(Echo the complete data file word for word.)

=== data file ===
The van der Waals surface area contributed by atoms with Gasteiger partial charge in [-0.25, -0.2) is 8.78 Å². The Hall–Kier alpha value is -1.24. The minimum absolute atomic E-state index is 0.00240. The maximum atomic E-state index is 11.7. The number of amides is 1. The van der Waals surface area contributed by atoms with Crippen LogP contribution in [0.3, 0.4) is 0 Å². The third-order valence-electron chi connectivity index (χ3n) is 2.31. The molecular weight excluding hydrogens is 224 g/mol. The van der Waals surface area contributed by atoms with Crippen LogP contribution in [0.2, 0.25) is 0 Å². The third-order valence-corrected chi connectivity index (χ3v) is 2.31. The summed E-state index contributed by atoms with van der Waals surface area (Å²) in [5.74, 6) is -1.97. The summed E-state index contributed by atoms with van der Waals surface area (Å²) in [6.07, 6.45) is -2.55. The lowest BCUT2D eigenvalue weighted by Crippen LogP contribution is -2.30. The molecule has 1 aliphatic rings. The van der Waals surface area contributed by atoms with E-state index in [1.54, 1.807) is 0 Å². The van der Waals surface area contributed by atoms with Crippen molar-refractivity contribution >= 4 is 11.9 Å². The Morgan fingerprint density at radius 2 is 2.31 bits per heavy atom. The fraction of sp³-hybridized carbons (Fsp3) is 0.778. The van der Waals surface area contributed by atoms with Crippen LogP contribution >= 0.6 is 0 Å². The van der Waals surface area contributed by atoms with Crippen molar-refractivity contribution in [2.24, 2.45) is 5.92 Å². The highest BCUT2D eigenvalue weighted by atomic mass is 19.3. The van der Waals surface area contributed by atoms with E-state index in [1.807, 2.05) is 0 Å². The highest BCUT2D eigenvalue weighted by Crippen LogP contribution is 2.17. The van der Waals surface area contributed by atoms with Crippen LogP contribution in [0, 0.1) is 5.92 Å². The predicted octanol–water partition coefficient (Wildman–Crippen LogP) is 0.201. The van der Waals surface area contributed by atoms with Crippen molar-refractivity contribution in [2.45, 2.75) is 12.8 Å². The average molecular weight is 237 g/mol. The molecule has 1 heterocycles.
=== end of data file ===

The van der Waals surface area contributed by atoms with Gasteiger partial charge in [-0.25, -0.2) is 8.78 Å². The Hall–Kier alpha value is -1.24. The minimum absolute atomic E-state index is 0.00240. The maximum atomic E-state index is 11.7. The number of amides is 1. The van der Waals surface area contributed by atoms with Crippen LogP contribution in [0.3, 0.4) is 0 Å². The third-order valence-electron chi connectivity index (χ3n) is 2.31. The molecular weight excluding hydrogens is 224 g/mol. The van der Waals surface area contributed by atoms with Crippen LogP contribution in [0.2, 0.25) is 0 Å². The third-order valence-corrected chi connectivity index (χ3v) is 2.31. The summed E-state index contributed by atoms with van der Waals surface area (Å²) in [5.74, 6) is -1.97. The summed E-state index contributed by atoms with van der Waals surface area (Å²) in [6.07, 6.45) is -2.55. The lowest BCUT2D eigenvalue weighted by Crippen LogP contribution is -2.30. The molecule has 1 aliphatic rings. The van der Waals surface area contributed by atoms with E-state index in [1.54, 1.807) is 0 Å². The van der Waals surface area contributed by atoms with Crippen molar-refractivity contribution >= 4 is 11.9 Å². The Morgan fingerprint density at radius 2 is 2.31 bits per heavy atom. The fraction of sp³-hybridized carbons (Fsp3) is 0.778. The van der Waals surface area contributed by atoms with Crippen LogP contribution >= 0.6 is 0 Å². The van der Waals surface area contributed by atoms with Crippen molar-refractivity contribution in [2.24, 2.45) is 5.92 Å². The highest BCUT2D eigenvalue weighted by atomic mass is 19.3. The van der Waals surface area contributed by atoms with E-state index in [1.807, 2.05) is 0 Å². The highest BCUT2D eigenvalue weighted by Crippen LogP contribution is 2.17. The van der Waals surface area contributed by atoms with Crippen LogP contribution in [0, 0.1) is 5.92 Å². The predicted octanol–water partition coefficient (Wildman–Crippen LogP) is 0.201. The van der Waals surface area contributed by atoms with Crippen molar-refractivity contribution in [2.45, 2.75) is 12.8 Å². The average molecular weight is 237 g/mol. The molecule has 1 heterocycles.